The numbers behind a recent article naming Texarkana the most dangerous city in Texas are accurate, but a closer look reveals that the city's citizens "are really very safe," according to Police Chief Kevin Schutte.
Online publisher 24/7 Wall St. compiled the article, using FBI and Census data to determine violent crime rates for U.S. cities with populations more than 20,000 in 2017. It names each city with its state's highest rate the "most dangerous," including Texarkana, Texas, with a rate of 1,262 violent crimes per 100,000 people. But a simple crime rate calculation fails to distinguish among the types and circumstances of violent crimes, creating a false sense of alarm, Schutte said.
"I want to be transparent. I don't want to make excuses for things we have no control over. The crime in Texarkana is the crime in Texarkana. We accurately report the numbers as they're reported to us.
"But by and large, all of our violent offenses, they're domestic in nature, they're relational, they're not random acts of violence, and unless our citizens are involved in some type of illicit criminal activity or involved in some type of domestic issue in the home or with somebody that they know, our citizens are really very safe," Schutte said in an interview Tuesday.
Historically, domestic incidents make up the majority, about 55% to 65%, of violent crimes reported on the Texas side, but fears sometimes do not align with the facts, he said. And social media posts on crimes—often inaccurate or exaggerated—can also result in unwarranted anxiety.
"It's human nature for people to go to whatever they consider to be violence. What is their idea or definition of violent crime?" Schutte said. "That is something that we as a police department also have to educate against, and that is the fear of crime, not necessarily just crime itself. It's the perceived fear of crime based on the immediacy of social media reporting incidents in fashions that are alarming, that use alarming words."
The 24/7 Wall St. article, which was republished on the USA Today website and elsewhere, counted murder, non-negligent manslaughter, rape, robbery and aggravated assault as violent crimes. The company boasts of publishing more than 30 articles a day, which it distributes to other publications. Recent 24/7 Wall St. articles include "Hot Dog and Hamburger Consumption by State" and "This City Is Auctioning Off Hundreds of Homes for $1,000 Each."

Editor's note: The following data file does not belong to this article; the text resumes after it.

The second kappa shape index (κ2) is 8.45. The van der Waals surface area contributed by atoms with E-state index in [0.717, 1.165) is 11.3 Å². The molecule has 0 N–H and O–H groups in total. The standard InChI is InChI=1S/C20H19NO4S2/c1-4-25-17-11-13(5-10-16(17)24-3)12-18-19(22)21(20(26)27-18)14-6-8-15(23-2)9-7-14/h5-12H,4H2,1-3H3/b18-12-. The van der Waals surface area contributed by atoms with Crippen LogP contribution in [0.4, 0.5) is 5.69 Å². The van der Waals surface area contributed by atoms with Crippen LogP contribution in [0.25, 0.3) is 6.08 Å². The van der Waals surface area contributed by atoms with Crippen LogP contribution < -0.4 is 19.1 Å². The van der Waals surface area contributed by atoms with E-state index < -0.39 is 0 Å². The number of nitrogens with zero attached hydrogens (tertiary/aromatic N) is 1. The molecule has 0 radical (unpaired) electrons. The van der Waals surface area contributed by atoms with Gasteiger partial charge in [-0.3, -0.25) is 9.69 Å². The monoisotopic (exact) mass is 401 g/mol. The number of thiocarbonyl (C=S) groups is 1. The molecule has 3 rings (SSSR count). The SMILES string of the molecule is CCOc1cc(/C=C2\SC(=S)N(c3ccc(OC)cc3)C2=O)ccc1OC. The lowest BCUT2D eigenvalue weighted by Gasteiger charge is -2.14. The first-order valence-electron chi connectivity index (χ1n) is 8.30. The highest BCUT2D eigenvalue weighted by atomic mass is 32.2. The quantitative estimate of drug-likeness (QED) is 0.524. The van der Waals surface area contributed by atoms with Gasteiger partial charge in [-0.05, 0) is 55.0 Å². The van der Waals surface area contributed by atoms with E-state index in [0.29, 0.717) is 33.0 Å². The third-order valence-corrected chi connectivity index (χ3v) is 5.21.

The "most dangerous cities" article's math is sound, but it is presented misleadingly and lacks context, said Ames C. Grawert, a senior counsel with the Brennan Center for Justice at New York University School of Law who has extensive knowledge of crime statistics.
"That is a completely acceptable and valid way of talking about violent crime rate, so I have no beef with their calculation," Grawert said in an interview Tuesday. "I'm not a huge fan of the framing of it. It's important to understand crime trends in one city, but I think it gives a misleading impression of the interplay of the whole."
That accords with the FBI, which itself warns that using its data to rank jurisdictions—just as the 24/7 Wall St. article does—should be avoided.
"These incomplete analyses have often created misleading perceptions, which adversely affect geographic entities and their residents.
"Data users should not rank locales because there are many factors that cause the nature and type of crime to vary from place to place," states an FBI position paper titled "Uniform Crime Reporting Statistics: Their Proper Use."
A 2016 report on local crime commissioned by the Texarkana USA Chamber of Commerce reached the same conclusions about a pair of articles published that year, which similarly ranked the Texas side's dangerousness compared with other cities.
"I do think it's really important that when people look at crime trends, they keep in mind the big picture," Grawert said.
For example, crime rates generally are low nationwide, and with an exception in 2015 and 2016, "since the 1990s, the trend has been very sharply down," facts that the "most dangerous" article does not acknowledge, he said.
A Brennan Center report Grawert co-authored, titled "Crime in 2018: Final Analysis," noted crime rate decreases in the country's 30 largest cities.
Crime overall fell by 3.5%, murders by 8% and violent crime by 4% from 2017 to 2018 in those cities combined, according to the report. It does not include rape and sexual assault among violent crimes because changing definitions and low reporting rates of those crimes complicate historical comparisons, Grawert said.
The trend held true in Texarkana, Texas, as well, with crimes designated by the FBI as Part I—serious violent and property crimes—decreasing by 12% to 19% from 2017 to 2018, Schutte said.
The Police Department should not take credit for that dip, nor should it be blamed if crime rates rise, because police do not control them, he said. Schutte added that a more accurate report card would include different statistics such as the more than 50,000 calls for service the Department responds to each year, the 350-450 arrests it makes monthly and its investigation clearance rate, which is well above the national average.
"We're doing our part," Schutte said. "We have a competent, confident police department that's well-trained, that addresses the issues. We're using our resources and our analytical tools to allocate our manpower as efficiently and effectively as we can. We realize that the city's growing and with that comes challenges, but we're poised to meet those challenges."
This story has been corrected. An earlier version stated the TTPD makes 350-450 arrests annually. The Gazette regrets the error.